Should College Athletes be Paid?

The National College Athletic Association, or NCAA, has been sweating over the question of whether college athletes should or could be paid for endorsements, sponsorships and performance. The issue seems no closer to resolution now than when the NCAA was established in 1906. But as the tension between players and administrators escalates surely the breaking point must be near.

Johnny Manziel at Kyle Field photo courtesy of Wikimedia Commons

Johnny Manziel at Kyle Field
photo courtesy of Wikimedia Commons

College athletes have chafed at issues regarding their freedom under the NCAA for quite some time. There is a rumor that, in 1991, the Men’s Basketball team of the University of Nevada in Las Vegas planned to boycott the championship due to their unhappiness with the way the NCAA treated them. However, they never made the championship and no one will ever know if the boycott rumor was true.

The NCAA has made it very clear that it is in no way tolerant of its athletes receiving any type of payment. The NCAA has always punished those athletes who have attempted to make a little profit from their talent, like getting discounts to selling their name to being taken out to dinner .
In 2010, former Ohio State quarterback Terrelle Pryor was suspended alongside four of his teammates for selling memorabilia and receiving discounts at a tattoo parlor.

Even this year, Texas A&M quarterback and last year’s Heisman award winner, Johnny Manziel, was suspended for the first half of opening day for charging money for autographs.

The reason for this seems to be that the NCAA wants to stress the importance to these players that they are students before they are athletes.

“One of the [school’s] guiding principles has been that it is about students who play sports,” said current NCAA president, Mark Emmert, in September 2013.

Others, such as Richard Burton, a professor of sports management at Syracuse University, would argue that these athletes are already being paid, just not in money. According to Burton, “NCAA Division I athletes still receive expert coaching, on-campus housing, frequent meals, non-uniform clothing, free medical consultation, free access to state-of-the-art training facilities and free professional development.” Many of these accomodations are not available to normal students. Burton feels that many collegiate athletes are unhappy with their compensation because he believes these students are “not paid what the market is capable of bearing.”

According to the NCAA’s website, the organization garnered a revenue of $871.6 million in 2012. The projected revenue for 2013 is $797 million. Most of these funds do not go to student athletes’ education but rather to building larger stadiums and increasing the salaries of coaches and administrators. In 2008, the University of Alabama sports programs brought in nearly $124 billion dollars. Even a school without a widely renowned football program like Eastern Carolina University had a total revenue of over $29 million.

Aside from the universities themselves, the coaches are also paid generously. The highest paid football coach, Alabama’s Nick Saban, brings home $5.5 million a year. Texas head coach, Mack Brown, trails him slightly at $5.4 million a year. In this respect, these student athletes are paid nowhere near what the NCAA and their respective programs are capable of paying.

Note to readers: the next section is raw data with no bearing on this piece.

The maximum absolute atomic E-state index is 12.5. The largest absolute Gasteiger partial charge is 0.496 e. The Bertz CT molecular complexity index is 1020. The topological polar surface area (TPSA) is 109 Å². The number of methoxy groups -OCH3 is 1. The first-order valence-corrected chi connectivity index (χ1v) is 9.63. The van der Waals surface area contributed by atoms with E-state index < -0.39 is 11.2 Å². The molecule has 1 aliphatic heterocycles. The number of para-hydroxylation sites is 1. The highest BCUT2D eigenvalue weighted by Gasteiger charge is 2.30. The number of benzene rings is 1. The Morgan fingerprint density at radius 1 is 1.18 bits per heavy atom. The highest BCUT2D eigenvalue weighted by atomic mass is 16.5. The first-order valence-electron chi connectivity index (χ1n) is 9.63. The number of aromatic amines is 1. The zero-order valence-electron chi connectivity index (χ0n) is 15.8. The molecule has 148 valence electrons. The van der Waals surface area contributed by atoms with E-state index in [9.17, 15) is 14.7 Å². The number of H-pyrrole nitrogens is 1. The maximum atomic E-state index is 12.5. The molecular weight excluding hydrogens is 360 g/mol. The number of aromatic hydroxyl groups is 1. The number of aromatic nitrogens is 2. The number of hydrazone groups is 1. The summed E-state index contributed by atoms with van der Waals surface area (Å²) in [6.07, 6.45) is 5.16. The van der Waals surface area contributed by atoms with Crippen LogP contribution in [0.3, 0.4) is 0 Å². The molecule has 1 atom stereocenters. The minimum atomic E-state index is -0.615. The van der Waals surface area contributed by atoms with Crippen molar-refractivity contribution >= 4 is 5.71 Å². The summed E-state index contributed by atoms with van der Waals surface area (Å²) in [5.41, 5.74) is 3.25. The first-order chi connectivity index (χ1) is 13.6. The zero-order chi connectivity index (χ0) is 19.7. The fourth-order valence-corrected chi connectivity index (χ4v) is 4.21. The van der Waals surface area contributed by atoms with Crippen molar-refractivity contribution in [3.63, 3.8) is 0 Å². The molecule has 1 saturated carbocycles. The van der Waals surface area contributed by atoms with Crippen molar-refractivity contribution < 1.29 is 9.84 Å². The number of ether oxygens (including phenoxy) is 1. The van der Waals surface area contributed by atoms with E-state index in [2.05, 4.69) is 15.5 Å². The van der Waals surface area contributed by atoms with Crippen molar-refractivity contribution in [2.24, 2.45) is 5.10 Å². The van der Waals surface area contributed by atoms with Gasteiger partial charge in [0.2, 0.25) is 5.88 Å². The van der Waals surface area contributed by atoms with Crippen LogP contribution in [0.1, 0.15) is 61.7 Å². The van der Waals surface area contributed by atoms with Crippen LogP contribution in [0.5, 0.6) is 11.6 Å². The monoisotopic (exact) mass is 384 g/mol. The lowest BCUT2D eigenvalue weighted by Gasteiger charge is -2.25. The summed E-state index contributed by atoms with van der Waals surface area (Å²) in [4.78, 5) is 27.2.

But another issue remains. Aside from the fact that these universities can pay their athletes, does that mean they should? After all, these students are there for school and may already be paid in scholarships and boarding. Ramogi Huma, former UCLA linebacker and founder of the NCPA, the National College Players Association, certainly thinks so.

“College athletes spend 40 hours per week of labor in their sport alone, generate billions of dollars per year, and can lose their scholarship if they’re injured,” he said in April 2013 on a US World and News Report. He believes that these athletes, the ones who are actually doing the brunt of the work, should receive their fair share of the fortune. “At the end of the day,” Huma believes, “college athletes are just like all other hard working Americans who should receive a fair day’s pay for a fair day’s work.”

Although these students are receiving free admission and free access to programs, that is sometimes not enough for them to manage minimal expenses of attending their college. Chidera Uzo-Diribe, a defensive end at the University of Colorado, had to move off campus to more affordable housing. “Toward the end of the month, I’d have to call my parents and say, ‘It’s time. I need some money,’” Uzo-Diribe explained.

However, beyond the issue of whether colleges themselves pay their athletes for their services, others are able to use these players’ images and work for profit. Electronic Arts has agreed to stop creating their college football video games after numerous athletes voiced their frustration at the company for using their likenesses without their permission, an issue which would be easily solved if the NCAA allowed for Electronic Arts to pay the players featured in the game.

The question over whether college athletes should be paid revolves around whether or not they are students first or athletes first. Ultimately the issue boils down to one question. Do these students go to college to learn and live for themselves, or do the schools have them attend to play for their programs?

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